Figure 1 

Reactive oxygen species and autophagy were triggered by PAMAM dendrimers in PC-12 cells. Cells were plated in cell culture dishes with glass bottom. After treated with 10 μg/mL of PAMAM dendrimers G5 for 6h, 12h, 24h, and 36h, cell samples concurrently stained with Cyto-ID Green dye and MitoSox Red dye were analyzed by confocal microscopy. Untreated cells were used as negative control.

Theranostics Image (Click on the image to enlarge.)
 Figure 2 

Autophagic flux was induced by PAMAM dendrimers in PC-12 cells. (A) Cells were plated in cell culture dishes with glass bottom. After treated with 10 μg/mL of PAMAM dendrimers G5 for 6h, 12h, 24h, and 36h, cell samples were stained with Cyto-ID Green autophagy dye and Lysotracker Red dye and analyzed by confocal microscopy. Untreated cells were used as negative control. (B) After exposure to 10μg/mL of PAMAM dendrimers G5 for indicated times, PC-12 cells were treated with or without 20 nM of Baf A1 for another 3 h. Changes in the expression of LC3 and p62 were examined by Western blot. (C) After exposure to a series of concentrations of PAMAM dendrimers for 24 h, PC-12 cells were treated with or without 20 nM of Baf A1 for another 3 h. Changes in expression of LC3 and p62 were examined by Western blot. (D) After exposure to 10μg/mL of PAMAM dendrimers G5 for indicated times, PC-12 cells were treated with or without 20 nM of Baf A1 for another 3 h. Changes in the expression of p62 was examined by Western blot. Cells treated by 10 nM of rapamycin for 24 h were as positive control. (E) After exposure to a series of concentrations of PAMAM dendrimers for 24 h, PC-12 cells were treated with or without 20 nM of Baf A1 for another 3 h. Changes in expression of p62 were examined by Western blot. Cells treated by 10 nM of rapamycin for 24 h were as positive control.

Theranostics Image (Click on the image to enlarge.)

Suppression of reactive oxygen species impaired PAMAM dendrimers-induced autophagic effects in neuronal cells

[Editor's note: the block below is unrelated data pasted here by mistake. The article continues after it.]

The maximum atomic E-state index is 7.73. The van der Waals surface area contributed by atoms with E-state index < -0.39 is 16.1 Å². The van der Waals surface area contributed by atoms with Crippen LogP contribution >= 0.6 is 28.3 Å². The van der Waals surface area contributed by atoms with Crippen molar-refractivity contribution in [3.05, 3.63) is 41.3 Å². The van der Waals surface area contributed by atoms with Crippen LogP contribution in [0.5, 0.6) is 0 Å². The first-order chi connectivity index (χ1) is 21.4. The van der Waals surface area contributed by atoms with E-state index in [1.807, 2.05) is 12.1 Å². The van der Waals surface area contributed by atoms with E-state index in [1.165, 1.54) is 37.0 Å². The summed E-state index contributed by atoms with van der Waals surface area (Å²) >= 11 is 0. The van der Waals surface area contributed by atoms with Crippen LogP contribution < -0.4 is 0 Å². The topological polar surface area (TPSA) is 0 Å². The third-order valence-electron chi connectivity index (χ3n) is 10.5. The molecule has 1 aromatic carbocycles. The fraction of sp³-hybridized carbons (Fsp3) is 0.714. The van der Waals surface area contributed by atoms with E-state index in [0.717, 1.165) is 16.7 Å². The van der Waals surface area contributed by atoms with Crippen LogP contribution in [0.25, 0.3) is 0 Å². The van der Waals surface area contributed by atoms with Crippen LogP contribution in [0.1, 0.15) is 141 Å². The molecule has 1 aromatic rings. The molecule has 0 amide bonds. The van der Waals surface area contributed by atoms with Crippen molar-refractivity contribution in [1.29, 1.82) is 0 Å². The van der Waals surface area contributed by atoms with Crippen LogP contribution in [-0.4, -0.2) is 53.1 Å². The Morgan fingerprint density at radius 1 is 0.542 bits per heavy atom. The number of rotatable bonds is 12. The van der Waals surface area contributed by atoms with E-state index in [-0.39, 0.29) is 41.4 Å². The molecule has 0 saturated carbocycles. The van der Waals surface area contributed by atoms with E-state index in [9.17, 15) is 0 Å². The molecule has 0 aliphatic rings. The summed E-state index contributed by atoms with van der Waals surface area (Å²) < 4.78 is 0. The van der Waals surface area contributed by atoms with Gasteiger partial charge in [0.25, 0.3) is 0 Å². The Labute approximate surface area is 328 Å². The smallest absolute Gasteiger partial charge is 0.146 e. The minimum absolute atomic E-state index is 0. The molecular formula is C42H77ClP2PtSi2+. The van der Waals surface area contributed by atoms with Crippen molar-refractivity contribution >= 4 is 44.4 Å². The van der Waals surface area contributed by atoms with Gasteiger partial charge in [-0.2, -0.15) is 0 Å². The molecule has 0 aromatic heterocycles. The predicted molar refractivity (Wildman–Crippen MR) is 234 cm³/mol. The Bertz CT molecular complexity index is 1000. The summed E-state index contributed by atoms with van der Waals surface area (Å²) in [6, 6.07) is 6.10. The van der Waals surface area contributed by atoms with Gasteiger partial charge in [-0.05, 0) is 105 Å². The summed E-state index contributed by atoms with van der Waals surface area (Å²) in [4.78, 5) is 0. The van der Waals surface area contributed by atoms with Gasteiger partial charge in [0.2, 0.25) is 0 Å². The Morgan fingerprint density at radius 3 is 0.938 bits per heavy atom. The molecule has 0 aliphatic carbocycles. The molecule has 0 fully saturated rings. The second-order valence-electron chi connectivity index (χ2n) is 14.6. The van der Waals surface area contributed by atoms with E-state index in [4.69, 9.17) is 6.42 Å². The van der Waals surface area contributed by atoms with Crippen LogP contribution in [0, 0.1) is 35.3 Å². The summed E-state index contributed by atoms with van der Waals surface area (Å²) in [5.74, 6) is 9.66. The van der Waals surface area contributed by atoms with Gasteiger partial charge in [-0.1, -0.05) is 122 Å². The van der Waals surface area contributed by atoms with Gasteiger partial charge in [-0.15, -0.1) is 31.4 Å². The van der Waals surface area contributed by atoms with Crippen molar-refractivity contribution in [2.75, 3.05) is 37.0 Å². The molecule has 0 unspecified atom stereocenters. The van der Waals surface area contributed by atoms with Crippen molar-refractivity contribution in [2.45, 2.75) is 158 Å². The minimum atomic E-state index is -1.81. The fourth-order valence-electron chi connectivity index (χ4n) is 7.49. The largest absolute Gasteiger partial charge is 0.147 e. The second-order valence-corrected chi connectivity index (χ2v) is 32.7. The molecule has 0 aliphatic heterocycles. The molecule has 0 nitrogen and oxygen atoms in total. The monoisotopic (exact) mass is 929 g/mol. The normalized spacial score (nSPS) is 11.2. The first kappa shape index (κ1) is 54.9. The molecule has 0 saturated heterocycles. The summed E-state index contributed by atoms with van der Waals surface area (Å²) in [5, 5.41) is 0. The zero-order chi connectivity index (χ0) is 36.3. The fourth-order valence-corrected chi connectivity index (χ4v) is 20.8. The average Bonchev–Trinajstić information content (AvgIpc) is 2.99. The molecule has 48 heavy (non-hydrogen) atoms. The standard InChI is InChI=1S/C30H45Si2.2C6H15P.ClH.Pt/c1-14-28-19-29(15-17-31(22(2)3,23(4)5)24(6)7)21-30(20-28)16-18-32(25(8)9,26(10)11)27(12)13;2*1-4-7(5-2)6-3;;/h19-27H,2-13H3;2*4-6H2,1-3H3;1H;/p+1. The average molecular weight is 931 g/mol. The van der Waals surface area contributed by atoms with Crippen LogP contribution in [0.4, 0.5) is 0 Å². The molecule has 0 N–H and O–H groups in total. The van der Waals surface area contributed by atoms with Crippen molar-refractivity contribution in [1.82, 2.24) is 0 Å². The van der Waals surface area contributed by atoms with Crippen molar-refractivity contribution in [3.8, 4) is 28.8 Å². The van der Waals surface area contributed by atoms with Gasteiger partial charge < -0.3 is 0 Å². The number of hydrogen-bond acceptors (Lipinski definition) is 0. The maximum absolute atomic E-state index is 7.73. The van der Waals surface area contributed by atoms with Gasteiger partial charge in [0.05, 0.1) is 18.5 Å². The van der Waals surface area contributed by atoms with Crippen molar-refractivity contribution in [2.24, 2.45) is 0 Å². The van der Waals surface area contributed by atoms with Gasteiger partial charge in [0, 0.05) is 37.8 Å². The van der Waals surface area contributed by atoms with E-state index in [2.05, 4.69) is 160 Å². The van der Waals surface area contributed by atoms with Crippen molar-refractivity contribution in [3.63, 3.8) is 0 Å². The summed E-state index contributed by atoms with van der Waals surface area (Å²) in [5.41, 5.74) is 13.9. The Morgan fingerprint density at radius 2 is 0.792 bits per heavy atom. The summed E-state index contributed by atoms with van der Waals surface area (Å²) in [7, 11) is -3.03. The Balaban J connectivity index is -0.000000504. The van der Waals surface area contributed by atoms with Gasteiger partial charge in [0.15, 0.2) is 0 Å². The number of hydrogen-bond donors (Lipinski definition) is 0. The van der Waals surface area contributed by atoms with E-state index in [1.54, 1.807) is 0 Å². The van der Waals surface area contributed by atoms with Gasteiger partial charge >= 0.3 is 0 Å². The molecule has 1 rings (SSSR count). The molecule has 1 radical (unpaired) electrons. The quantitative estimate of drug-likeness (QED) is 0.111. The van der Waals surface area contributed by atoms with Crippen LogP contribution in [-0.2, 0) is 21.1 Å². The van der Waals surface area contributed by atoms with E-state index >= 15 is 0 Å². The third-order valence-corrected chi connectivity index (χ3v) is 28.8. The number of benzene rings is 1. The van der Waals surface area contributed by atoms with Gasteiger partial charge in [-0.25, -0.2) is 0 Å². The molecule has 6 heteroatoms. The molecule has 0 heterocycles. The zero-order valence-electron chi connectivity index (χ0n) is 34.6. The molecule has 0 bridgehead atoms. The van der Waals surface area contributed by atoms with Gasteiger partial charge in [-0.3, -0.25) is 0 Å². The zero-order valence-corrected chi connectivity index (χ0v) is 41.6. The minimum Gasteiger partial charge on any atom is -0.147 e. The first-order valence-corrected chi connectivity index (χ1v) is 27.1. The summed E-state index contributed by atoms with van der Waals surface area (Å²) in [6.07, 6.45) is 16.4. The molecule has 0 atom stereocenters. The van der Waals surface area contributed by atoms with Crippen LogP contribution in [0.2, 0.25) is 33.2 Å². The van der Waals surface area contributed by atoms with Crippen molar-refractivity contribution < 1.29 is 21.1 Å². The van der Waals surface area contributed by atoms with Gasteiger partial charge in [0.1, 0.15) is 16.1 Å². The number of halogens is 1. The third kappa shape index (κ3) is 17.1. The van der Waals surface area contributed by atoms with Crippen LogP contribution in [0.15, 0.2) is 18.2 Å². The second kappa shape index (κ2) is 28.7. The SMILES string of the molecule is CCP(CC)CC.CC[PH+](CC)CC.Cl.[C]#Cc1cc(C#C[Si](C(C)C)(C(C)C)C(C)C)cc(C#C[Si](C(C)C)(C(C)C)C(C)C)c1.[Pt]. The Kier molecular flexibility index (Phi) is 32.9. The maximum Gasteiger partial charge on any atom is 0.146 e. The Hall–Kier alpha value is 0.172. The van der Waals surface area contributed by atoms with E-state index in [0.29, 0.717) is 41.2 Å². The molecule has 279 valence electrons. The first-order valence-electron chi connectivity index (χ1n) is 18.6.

To explore the role of reactive oxygen species in autophagy triggered by PAMAM dendrimers in neurocytes, antioxidants such as NAC, lipoic acid, and tocopherol were applied to inhibit reactive oxygen species in PAMAM dendrimers-treated PC-12 cells. Reactive oxygen species assay kit was used to confirm the suppression of oxidative stress by antioxidants (NAC, lipoic acid, and tocopherol) (Figure 3A). Compared with PAMAM dendrimers treatment alone, pretreatment with antioxidants impaired accumulation of reactive oxygen species-associated fluorescence (red in the web version) induced by PAMAM dendrimers. Meanwhile, autophagic fluorescence (green in the web version) triggered by PAMAM dendrimers was also suppressed by antioxidants (Figure 3B). The larger versions of these confocal images were shown in Figure S8. The quantitative analysis of relative oxidative fluorescence intensity showed that PAMAM dendrimers obviously induced oxidative fluorescence, while antioxidants significantly reduced the accumulation of oxidative fluorescence (Figure 3C). As shown in Figure 3D, antioxidants significantly suppressed the autophagic fluorescence triggered by PAMAM dendrimers in PC-12 cells. Figure S9 showed that antioxidants NAC and lipoic acid could also impair PAMAM dendrimers-induced autophagic fluorescence accumulation in SHSY-5Y cells. Western blot analysis was also used to detect autophagy inhibitory effects of antioxidants. As shown in Figure 3E, antioxidants treatment obviously reduced highly-expressed LC3-II protein level induced by PAMAM dendrimers in PC-12 cells.

In summary, these results suggested that suppression of reactive oxygen species could impair PAMAM dendrimers-induced in PC-12 cells.

 Figure 3 

Suppression of reactive oxygen species impaired PAMAM dendrimers-induced autophagic effects. (A) PC-12 cells were incubated with or without PAMAM dendrimers in the presence or absence of antioxidants for 24h. Cell samples were treated with DCFH-DA and analyzed by microplate reader to quantify levels of ROS. *p<0.05 versus Ctrl, and #p<0.05 versus PAMAM dendrimers G5-treated group. (B) PC-12 cells were incubated with or without PAMAM dendrimers in the presence or absence of antioxidants for 24h. Cell samples were stained with Cyto-ID Green dye and MitoSox Red dye and analyzed by confocal microscopy. (C) and (D)The relative oxidative fluorescence and autophagic fluorescence intensity were quantified by confocal microscopy software. All data were presented as the means ± SD of more than three samples. *p<0.05 versus Ctrl, or versus PAMAM dendrimers G5-treated group. (E) PC-12 cells were treated as was described in (A). The whole protein was extracted, and LC3 was analyzed by Western blot.

Theranostics Image (Click on the image to enlarge.)

Blocking reactive oxygen species reduced PAMAM dendrimers-induced neuronal cell death